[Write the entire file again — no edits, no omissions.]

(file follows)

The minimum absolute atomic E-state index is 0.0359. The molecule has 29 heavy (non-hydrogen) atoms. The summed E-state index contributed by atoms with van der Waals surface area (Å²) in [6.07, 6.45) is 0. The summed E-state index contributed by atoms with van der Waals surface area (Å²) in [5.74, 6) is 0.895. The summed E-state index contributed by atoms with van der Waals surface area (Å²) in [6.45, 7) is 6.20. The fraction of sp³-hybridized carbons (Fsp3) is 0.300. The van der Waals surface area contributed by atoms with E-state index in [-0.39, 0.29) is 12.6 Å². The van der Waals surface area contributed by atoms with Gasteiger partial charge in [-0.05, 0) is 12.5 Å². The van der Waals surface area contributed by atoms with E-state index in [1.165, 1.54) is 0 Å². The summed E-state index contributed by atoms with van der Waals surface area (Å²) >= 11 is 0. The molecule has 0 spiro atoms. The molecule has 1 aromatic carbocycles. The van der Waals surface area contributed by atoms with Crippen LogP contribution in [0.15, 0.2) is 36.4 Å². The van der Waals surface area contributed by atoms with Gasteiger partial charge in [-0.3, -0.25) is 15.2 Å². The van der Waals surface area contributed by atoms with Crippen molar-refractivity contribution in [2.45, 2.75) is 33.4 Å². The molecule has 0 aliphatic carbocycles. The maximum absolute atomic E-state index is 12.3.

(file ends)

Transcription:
The minimum absolute atomic E-state index is 0.0359. The molecule has 29 heavy (non-hydrogen) atoms. The summed E-state index contributed by atoms with van der Waals surface area (Å²) in [6.07, 6.45) is 0. The summed E-state index contributed by atoms with van der Waals surface area (Å²) in [5.74, 6) is 0.895. The summed E-state index contributed by atoms with van der Waals surface area (Å²) in [6.45, 7) is 6.20. The fraction of sp³-hybridized carbons (Fsp3) is 0.300. The van der Waals surface area contributed by atoms with E-state index in [-0.39, 0.29) is 12.6 Å². The van der Waals surface area contributed by atoms with Gasteiger partial charge in [-0.05, 0) is 12.5 Å². The van der Waals surface area contributed by atoms with E-state index in [1.165, 1.54) is 0 Å². The summed E-state index contributed by atoms with van der Waals surface area (Å²) >= 11 is 0. The molecule has 0 spiro atoms. The molecule has 1 aromatic carbocycles. The van der Waals surface area contributed by atoms with Crippen LogP contribution in [0.15, 0.2) is 36.4 Å². The van der Waals surface area contributed by atoms with Gasteiger partial charge in [-0.3, -0.25) is 15.2 Å². The van der Waals surface area contributed by atoms with Crippen molar-refractivity contribution in [2.45, 2.75) is 33.4 Å². The molecule has 0 aliphatic carbocycles. The maximum absolute atomic E-state index is 12.3.